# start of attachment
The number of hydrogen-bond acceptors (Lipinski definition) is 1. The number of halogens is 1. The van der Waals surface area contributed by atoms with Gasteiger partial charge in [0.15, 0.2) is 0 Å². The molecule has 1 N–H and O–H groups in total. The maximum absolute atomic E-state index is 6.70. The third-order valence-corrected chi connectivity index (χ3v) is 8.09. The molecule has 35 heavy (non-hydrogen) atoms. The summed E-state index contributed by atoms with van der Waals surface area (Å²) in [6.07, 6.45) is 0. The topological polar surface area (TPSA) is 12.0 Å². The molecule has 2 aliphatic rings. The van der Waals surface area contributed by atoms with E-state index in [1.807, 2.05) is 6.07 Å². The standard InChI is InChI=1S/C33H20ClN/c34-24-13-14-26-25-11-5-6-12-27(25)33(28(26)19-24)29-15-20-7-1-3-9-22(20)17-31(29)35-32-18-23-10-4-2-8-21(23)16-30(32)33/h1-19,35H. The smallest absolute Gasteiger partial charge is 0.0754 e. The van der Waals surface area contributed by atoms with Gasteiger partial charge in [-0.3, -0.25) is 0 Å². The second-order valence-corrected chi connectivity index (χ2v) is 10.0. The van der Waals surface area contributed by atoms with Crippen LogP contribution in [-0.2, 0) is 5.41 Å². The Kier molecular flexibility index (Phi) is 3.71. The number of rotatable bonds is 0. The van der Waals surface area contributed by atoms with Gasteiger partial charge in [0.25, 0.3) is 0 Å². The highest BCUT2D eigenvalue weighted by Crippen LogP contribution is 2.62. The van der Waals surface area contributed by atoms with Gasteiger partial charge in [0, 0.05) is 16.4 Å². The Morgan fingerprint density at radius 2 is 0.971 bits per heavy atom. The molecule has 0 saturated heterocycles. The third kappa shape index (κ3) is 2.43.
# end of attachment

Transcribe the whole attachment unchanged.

The number of hydrogen-bond acceptors (Lipinski definition) is 1. The number of halogens is 1. The van der Waals surface area contributed by atoms with Gasteiger partial charge in [0.15, 0.2) is 0 Å². The molecule has 1 N–H and O–H groups in total. The maximum absolute atomic E-state index is 6.70. The third-order valence-corrected chi connectivity index (χ3v) is 8.09. The molecule has 35 heavy (non-hydrogen) atoms. The summed E-state index contributed by atoms with van der Waals surface area (Å²) in [6.07, 6.45) is 0. The topological polar surface area (TPSA) is 12.0 Å². The molecule has 2 aliphatic rings. The van der Waals surface area contributed by atoms with E-state index in [1.807, 2.05) is 6.07 Å². The standard InChI is InChI=1S/C33H20ClN/c34-24-13-14-26-25-11-5-6-12-27(25)33(28(26)19-24)29-15-20-7-1-3-9-22(20)17-31(29)35-32-18-23-10-4-2-8-21(23)16-30(32)33/h1-19,35H. The smallest absolute Gasteiger partial charge is 0.0754 e. The van der Waals surface area contributed by atoms with Gasteiger partial charge in [-0.3, -0.25) is 0 Å². The second-order valence-corrected chi connectivity index (χ2v) is 10.0. The van der Waals surface area contributed by atoms with Crippen LogP contribution in [-0.2, 0) is 5.41 Å². The Kier molecular flexibility index (Phi) is 3.71. The number of rotatable bonds is 0. The van der Waals surface area contributed by atoms with Gasteiger partial charge in [0.25, 0.3) is 0 Å². The highest BCUT2D eigenvalue weighted by Crippen LogP contribution is 2.62. The van der Waals surface area contributed by atoms with Gasteiger partial charge in [0, 0.05) is 16.4 Å². The Morgan fingerprint density at radius 2 is 0.971 bits per heavy atom. The molecule has 0 saturated heterocycles. The third kappa shape index (κ3) is 2.43.